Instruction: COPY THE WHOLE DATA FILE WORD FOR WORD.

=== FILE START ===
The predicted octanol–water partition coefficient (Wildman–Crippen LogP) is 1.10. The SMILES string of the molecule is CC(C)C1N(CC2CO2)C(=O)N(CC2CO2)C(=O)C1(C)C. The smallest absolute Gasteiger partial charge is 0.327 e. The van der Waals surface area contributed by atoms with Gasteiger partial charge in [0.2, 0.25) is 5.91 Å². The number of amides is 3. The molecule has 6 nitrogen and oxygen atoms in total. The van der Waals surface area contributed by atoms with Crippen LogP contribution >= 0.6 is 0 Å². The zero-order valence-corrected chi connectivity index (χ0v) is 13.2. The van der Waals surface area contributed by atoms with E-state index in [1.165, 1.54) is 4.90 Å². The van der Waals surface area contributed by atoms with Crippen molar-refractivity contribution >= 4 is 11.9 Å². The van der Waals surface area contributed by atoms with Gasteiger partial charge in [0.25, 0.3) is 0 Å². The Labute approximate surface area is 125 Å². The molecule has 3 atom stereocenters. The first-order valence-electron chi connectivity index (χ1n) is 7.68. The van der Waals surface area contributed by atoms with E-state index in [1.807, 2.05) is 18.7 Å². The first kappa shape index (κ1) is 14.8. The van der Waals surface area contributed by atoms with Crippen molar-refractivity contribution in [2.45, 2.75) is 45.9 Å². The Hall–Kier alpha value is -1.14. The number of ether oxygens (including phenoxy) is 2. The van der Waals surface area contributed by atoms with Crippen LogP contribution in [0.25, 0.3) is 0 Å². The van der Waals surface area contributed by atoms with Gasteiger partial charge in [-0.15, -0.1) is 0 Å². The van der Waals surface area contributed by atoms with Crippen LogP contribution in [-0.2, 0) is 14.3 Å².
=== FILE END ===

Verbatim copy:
The predicted octanol–water partition coefficient (Wildman–Crippen LogP) is 1.10. The SMILES string of the molecule is CC(C)C1N(CC2CO2)C(=O)N(CC2CO2)C(=O)C1(C)C. The smallest absolute Gasteiger partial charge is 0.327 e. The van der Waals surface area contributed by atoms with Gasteiger partial charge in [0.2, 0.25) is 5.91 Å². The number of amides is 3. The molecule has 6 nitrogen and oxygen atoms in total. The van der Waals surface area contributed by atoms with Crippen LogP contribution >= 0.6 is 0 Å². The zero-order valence-corrected chi connectivity index (χ0v) is 13.2. The van der Waals surface area contributed by atoms with E-state index in [1.165, 1.54) is 4.90 Å². The van der Waals surface area contributed by atoms with Crippen molar-refractivity contribution >= 4 is 11.9 Å². The van der Waals surface area contributed by atoms with Gasteiger partial charge in [0.25, 0.3) is 0 Å². The Labute approximate surface area is 125 Å². The molecule has 3 atom stereocenters. The first-order valence-electron chi connectivity index (χ1n) is 7.68. The van der Waals surface area contributed by atoms with E-state index in [1.807, 2.05) is 18.7 Å². The first kappa shape index (κ1) is 14.8. The van der Waals surface area contributed by atoms with Crippen molar-refractivity contribution in [2.45, 2.75) is 45.9 Å². The Hall–Kier alpha value is -1.14. The number of ether oxygens (including phenoxy) is 2. The van der Waals surface area contributed by atoms with Crippen LogP contribution in [0.25, 0.3) is 0 Å². The van der Waals surface area contributed by atoms with Gasteiger partial charge in [-0.15, -0.1) is 0 Å². The van der Waals surface area contributed by atoms with Crippen LogP contribution in [-0.2, 0) is 14.3 Å².